Scala idiom for optional keyword arguments

What is the scala idiom for writing a function which takes a huge number of key/value pair arguments which the caller can usually omit any/most/some of?

In lisp languages this is done with keyword arguments (common lisp and also clojure). For example I can define the function to take any of the keys :a, :b, :c, :d,:e, :f, :g, :h and the types associated with any of the arguments can be specified if desired. Then when the function is called the caller can specify any or all of the keys and their associated values.

I know that scala does not support this exact thing, but there must be some way to achieve the same effect?

The case I have is that I have a gnuPlot function which takes a descriptor for a set of curves to plot. But a gnu-plot plot has lots and lots and lots of options for log axes, soft/hard grid, boundaries, line or scatter plot, axis labels, etc etc etc. I don’t want the caller of gnuPlot to have to specify all of these, only the ones he cares about.

The lisp code call site might look like the following:

(gnu-plot data :x-log t :y-log nil :label-font "Helvetica" :x-min 100.0 :line-width 3)
(gnu-plot data :y-max 1000.0 :line-color "green")

I considered just having a second argument which is a Map[String,Any], but I’ve never worked with Any type in Scala. I would have to do manual type checking on the expected types. I don’t even know whether it is possible.

I also considered creating a case class called gnuPlotOptions whose member variables are the supported options and are declared with the correct types, but I don’t know how to instantiate a case class only specifying some of the arguments in any order.

Perhaps there is a much better way?

Have you considered default arguments or default case class instance?

Example with default arguments:

def default1 = random.nextInt
def method(arg1: Int = default1, arg2: String = "hey")(arg3: Char = arg2(0)) = ???

Example with default case class instance:

case class Options(arg1: Int, arg2: String, arg3: Char)
val defaultOpts = Options(8, "hey", 'x')
// changing just one argument from the defaults
val customOpts = defaultOpts.copy(arg2 = "nope")
// use custom options

If defaults are not appropriate then you can use Options to designate a lack of value, e.g.

def method(arg1Opt: Option[Int] = None, arg2Opt: Option[String] = None, arg3Opt: Option[Char] = None) = ???
// changing just one argument from the defaults
method(arg2Opt = Some("nope"))

Similar change can work with case classes.

There are also heterogenous lists (they work if each argument has unique type). Google e.g. “shapeless hlist”:
Also a potential alternative in Dotty are records, but that’s probably a stretch (i.e. not really a direct alternative).

I think you understand my question, but let me see if I understand your suggestion.

The call-site would like like the following?


or are you suggesting a calling syntax of:

gnuplot(data)(logX=true, linestyle="solid", color="red")
gnuplot(data)(color="green", logY=true, yMax=1000.0, lineWidth=3)

In case you’re suggesting the latter, that would suite me perfectly. I wasn’t aware defining default values for arguments, also allowed optionality in any order.

Both options work. I’ve provided both of them so you can choose the one that suits you better. Grouping arguments in a case class is beneficial if you want to pass them through many methods - passing a single case class as a parameter multiple times is more convenient than passing expanded parameter group multiple times.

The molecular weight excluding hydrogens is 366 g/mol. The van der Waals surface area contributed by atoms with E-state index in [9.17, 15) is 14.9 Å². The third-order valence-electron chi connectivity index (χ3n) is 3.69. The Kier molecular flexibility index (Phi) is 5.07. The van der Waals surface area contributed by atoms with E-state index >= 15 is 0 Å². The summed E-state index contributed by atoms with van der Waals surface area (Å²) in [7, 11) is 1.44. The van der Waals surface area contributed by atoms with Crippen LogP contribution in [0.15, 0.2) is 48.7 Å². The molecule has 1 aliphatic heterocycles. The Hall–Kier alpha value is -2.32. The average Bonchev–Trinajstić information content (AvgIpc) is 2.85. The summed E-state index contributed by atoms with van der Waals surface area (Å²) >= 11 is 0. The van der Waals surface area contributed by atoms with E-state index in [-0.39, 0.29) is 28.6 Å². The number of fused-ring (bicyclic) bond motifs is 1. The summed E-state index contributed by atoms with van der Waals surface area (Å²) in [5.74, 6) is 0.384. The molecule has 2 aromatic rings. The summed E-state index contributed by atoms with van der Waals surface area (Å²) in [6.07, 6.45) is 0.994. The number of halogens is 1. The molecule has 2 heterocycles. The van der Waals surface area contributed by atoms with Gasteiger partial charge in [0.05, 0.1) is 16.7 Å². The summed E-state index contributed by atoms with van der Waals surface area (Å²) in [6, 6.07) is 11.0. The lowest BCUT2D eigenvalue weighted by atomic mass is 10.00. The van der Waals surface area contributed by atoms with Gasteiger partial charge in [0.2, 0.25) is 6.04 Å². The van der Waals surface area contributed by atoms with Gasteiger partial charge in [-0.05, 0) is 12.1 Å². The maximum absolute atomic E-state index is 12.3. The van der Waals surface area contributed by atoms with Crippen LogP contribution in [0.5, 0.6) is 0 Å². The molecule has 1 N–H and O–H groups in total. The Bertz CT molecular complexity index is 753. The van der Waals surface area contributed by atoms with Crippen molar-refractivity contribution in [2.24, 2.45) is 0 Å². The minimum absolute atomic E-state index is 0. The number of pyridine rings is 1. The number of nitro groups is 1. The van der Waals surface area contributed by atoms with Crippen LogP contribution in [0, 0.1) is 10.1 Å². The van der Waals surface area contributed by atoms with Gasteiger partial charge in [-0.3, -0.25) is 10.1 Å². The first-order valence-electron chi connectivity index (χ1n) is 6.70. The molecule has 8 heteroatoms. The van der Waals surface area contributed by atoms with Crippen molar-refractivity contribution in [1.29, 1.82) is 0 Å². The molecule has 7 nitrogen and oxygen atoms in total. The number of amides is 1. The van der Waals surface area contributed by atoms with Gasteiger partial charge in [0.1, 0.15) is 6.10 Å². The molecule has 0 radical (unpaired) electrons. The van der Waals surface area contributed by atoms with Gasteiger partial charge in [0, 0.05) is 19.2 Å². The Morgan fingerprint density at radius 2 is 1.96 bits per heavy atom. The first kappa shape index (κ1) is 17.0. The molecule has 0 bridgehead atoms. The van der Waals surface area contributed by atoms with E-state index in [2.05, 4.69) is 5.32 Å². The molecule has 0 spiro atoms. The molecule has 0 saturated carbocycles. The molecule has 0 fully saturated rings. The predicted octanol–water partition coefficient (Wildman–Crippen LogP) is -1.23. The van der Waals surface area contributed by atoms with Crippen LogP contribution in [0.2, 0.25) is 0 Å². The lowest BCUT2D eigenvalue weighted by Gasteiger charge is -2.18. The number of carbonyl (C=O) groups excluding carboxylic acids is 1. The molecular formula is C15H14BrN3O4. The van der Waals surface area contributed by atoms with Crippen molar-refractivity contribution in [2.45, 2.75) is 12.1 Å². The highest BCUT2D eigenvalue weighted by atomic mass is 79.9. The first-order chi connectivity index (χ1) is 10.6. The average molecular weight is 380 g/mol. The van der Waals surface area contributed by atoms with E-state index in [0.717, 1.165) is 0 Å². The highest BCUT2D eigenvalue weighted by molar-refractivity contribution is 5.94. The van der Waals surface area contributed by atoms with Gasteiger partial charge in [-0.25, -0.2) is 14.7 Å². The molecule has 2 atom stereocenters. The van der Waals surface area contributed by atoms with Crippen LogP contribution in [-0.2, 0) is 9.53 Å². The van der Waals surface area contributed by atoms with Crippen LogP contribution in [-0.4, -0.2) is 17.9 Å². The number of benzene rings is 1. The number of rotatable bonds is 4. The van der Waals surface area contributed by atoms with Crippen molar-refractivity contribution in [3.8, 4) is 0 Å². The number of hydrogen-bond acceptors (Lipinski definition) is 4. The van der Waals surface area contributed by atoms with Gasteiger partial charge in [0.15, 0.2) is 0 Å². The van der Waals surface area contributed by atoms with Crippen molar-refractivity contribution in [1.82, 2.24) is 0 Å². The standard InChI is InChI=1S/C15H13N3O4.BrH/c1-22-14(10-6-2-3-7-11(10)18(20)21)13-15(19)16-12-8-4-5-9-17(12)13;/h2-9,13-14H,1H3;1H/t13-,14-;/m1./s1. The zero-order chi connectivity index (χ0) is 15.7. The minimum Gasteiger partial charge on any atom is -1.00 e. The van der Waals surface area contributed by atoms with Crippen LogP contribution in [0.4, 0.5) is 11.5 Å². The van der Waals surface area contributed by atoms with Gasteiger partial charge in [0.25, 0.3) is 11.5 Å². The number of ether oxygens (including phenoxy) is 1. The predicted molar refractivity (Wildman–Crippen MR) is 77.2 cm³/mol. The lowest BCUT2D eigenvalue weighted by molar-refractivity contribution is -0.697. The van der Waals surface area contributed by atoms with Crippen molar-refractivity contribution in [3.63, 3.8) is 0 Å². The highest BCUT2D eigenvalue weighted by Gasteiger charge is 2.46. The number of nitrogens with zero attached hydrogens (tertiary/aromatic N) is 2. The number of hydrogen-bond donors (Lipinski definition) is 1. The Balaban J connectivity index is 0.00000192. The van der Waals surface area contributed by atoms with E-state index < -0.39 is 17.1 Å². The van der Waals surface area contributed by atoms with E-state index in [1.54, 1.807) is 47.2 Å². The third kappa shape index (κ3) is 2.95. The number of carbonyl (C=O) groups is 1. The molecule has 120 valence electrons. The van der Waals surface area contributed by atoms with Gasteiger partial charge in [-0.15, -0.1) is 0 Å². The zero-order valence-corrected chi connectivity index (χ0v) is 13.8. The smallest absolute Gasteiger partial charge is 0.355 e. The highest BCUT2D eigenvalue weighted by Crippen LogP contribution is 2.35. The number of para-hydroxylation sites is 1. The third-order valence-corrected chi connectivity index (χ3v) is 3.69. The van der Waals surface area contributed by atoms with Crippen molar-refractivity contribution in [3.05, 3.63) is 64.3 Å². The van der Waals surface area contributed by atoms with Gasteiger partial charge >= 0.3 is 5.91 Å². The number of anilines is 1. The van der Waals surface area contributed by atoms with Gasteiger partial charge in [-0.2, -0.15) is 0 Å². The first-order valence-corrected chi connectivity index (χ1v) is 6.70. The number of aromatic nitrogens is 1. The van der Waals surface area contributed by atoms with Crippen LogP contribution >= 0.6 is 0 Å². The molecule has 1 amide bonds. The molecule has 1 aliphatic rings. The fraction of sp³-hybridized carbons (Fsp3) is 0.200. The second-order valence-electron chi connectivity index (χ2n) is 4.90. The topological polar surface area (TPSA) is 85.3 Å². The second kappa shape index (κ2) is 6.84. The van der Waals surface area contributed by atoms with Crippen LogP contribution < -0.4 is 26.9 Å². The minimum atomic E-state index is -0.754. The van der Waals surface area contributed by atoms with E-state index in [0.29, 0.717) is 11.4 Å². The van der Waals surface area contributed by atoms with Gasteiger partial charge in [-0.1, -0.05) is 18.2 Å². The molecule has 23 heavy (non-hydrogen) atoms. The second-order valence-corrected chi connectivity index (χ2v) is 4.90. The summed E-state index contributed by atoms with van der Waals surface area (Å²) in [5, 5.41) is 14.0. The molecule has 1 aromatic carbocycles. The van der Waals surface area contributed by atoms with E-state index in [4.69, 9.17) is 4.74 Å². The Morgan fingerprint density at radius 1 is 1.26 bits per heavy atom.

If you’re naming all arguments then you can pass them in any order (except if you have varargs). More info about named and default arguments:

That works well. Thanks. One surprise that I noticed is that the defaults do not have letsec semantics.


 def gnuPlot(dataToPlot: List[(String, List[Double], List[Double])])(
              terminals: Set[String]=Set("png"), 
              title             : String = "",
              comment           : String = title) = {...}

title is marked as an unbound variable when used as the default value of comment. :frowning:

A default parameter value cannot refer to a parameter in the same or later parameter group. That’s why I’ve split parameters into two groups before:

You can split your parameters into groups so that the rule isn’t violated.

Another option is to use Options, e.g:

def gnuPlot(title: String = "", commentOpt: Option[String] = None) = {
  // 'title' is in the same parameter group as 'commentOpt'
  // but we're outside of parameters section, so it doesn't matter
  val comment = commentOpt.getOrElse(title)

However, then the callsite would have to have parens for all the groups. and have the correct arguments in the correct group, so we’d lose the order independence. right?


Yes, that’s right. If too many parameter groups are needed then solution using Options look preferable.

I don’t know for sure why the limitation about default parameter values is that strict, but it may be related to overriding. You can override default parameter values. Look here:

class Parent {
  def method(arg: Int = 5): Unit =

class Child extends Parent {
  override def method(arg: Int = 8): Unit =

val instance: Parent = new Child
instance.method() // prints: 8

It would probably be hard to resolve all potential inter-dependencies between parameters in the same parameter group if you’re allowed to override them freely and provide arguments in any order (using their names).